This paper will focus on ‘the well farmed functional landscape’ of arable acres (ADAS leaflet, Winter 1979), that were tasked after the Agriculture Act of 1947 with the project of increasing food production. Looking at publications from MAFF and ADAS, and the specialist farming press of the period (e.g. Farmer’s Weekly) – an archival holdings, if feasible – it will be argued that reconciliation between conservation and production was sought via what was represented as “modern” framing shaped by the same modern national identity seen in urban and commercial life, and celebrated at events such as the Festival of Britain. With a shortage of landscape architects, or provision of a standardised landscape evaluation map, ADAS field staff, for example, were required to evaluate local agricultural proposals through their own individual ‘simple human responses’ to the landscape, emotional, sensory, multifaceted and subjective. Yet, they were directed to see the functional aspects of farming expressed within new farm buildings – the health and welfare of livestock, efficiency of labour and ease of management – as expressions of ‘applied discipline’ of a type ‘the eye detects and appreciates’. This, with occasional briefs to recognise the modernity of the demands of farming for sites and buildings suited to contemporary agricultural techniques and machinery as an aesthetic in its own right, and attempts to propose preferred Colour Finishes with visual appeal for farm buildings, led the agricultural advisory literature to find visual satisfaction in the modern as expressed through function. By the time of the Wildlife and Countryside Act 1981, we see this aesthetic expressed via policy and practice, and attempts to harmonise vernacular structures, modern farming, wild life and the amenities of a countryside celebrated as the epitome of natural ’England’. Yet, it will be argued, the conceptualisation of ‘the well farmed functional landscape’ as inherently ‘modern’ also belonged to a much older aesthetic tradition and established appreciation of an agri-cultural landscape well-managed and well-farmed dating back to the period of the Agricultural Revolution grounded in arable practice, an expression of harmony through perfected planning and management of the Land and control of Nature.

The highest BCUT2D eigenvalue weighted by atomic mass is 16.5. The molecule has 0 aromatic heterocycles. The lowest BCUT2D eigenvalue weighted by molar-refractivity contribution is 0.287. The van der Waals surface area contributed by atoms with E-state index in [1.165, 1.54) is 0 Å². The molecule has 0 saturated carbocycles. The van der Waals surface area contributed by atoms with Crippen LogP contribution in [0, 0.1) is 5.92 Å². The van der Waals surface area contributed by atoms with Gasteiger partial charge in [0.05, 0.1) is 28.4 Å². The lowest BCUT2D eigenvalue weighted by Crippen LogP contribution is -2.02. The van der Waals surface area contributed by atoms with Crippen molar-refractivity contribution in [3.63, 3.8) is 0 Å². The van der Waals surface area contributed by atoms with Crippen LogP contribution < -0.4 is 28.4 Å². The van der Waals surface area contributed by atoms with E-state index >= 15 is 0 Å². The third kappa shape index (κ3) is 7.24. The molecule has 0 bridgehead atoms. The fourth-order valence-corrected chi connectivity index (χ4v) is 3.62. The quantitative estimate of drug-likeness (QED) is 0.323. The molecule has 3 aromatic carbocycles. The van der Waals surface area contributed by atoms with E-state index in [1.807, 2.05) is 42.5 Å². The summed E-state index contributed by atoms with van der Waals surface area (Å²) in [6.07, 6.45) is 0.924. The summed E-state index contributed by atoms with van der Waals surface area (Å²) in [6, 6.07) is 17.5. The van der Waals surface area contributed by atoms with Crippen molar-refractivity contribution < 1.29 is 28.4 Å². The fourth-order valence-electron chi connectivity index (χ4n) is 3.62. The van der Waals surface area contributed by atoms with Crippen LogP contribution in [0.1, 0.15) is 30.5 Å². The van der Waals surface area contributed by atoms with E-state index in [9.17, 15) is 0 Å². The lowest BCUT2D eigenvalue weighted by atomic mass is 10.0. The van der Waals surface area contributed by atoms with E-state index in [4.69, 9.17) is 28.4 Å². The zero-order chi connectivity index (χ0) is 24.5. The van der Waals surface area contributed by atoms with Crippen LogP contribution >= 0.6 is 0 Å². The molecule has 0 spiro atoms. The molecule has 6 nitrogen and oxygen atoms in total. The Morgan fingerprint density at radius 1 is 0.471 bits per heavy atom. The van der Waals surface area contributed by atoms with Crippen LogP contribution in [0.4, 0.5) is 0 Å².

Professor of Social & Cultural History at Leeds Trinity University, UK, Karen Sayer is currently part of the Wellcome-Trust funded ‘FIELD’ Project, a national collaborative award. Karen Sayer specialises in the study of British agriculture, landscape and environment in the 19th and 20th centuries. Her first monograph, Women of the Fields: Representations of Femininity in Nineteenth Century Rural Society (MUP 1995) used a discursive and interdisciplinary approach to assess the representation of women’s work in agriculture in Parliamentary Reports alongside art, literature and the press, to explain legislative intervention and control of their employment. She built on this work with her second monograph Country Cottages: A Cultural History (MUP, 2000). Drawing on the work of the social sciences, architecture and geography to scrutinise the values attached historically to the idea and material culture of the cottage, and the experiences of those who inhabited it, the book encompassed a spatial reading of the political and material effects of the rural idyll that impact at the level of national identity and ‘race’, class and sex. She has continued to address the shape of, values attaching to and understandings of the British landscape and environment, and experiences of those living in the countryside. Today she works on energy landscapes – e.g. with P. Brassley & J. Burchardt Transforming the countryside? The Electrification of Rural England 1890-1970 (Routledge, 2017) – the managed spaces of the farm, history of livestock agriculture and animal history.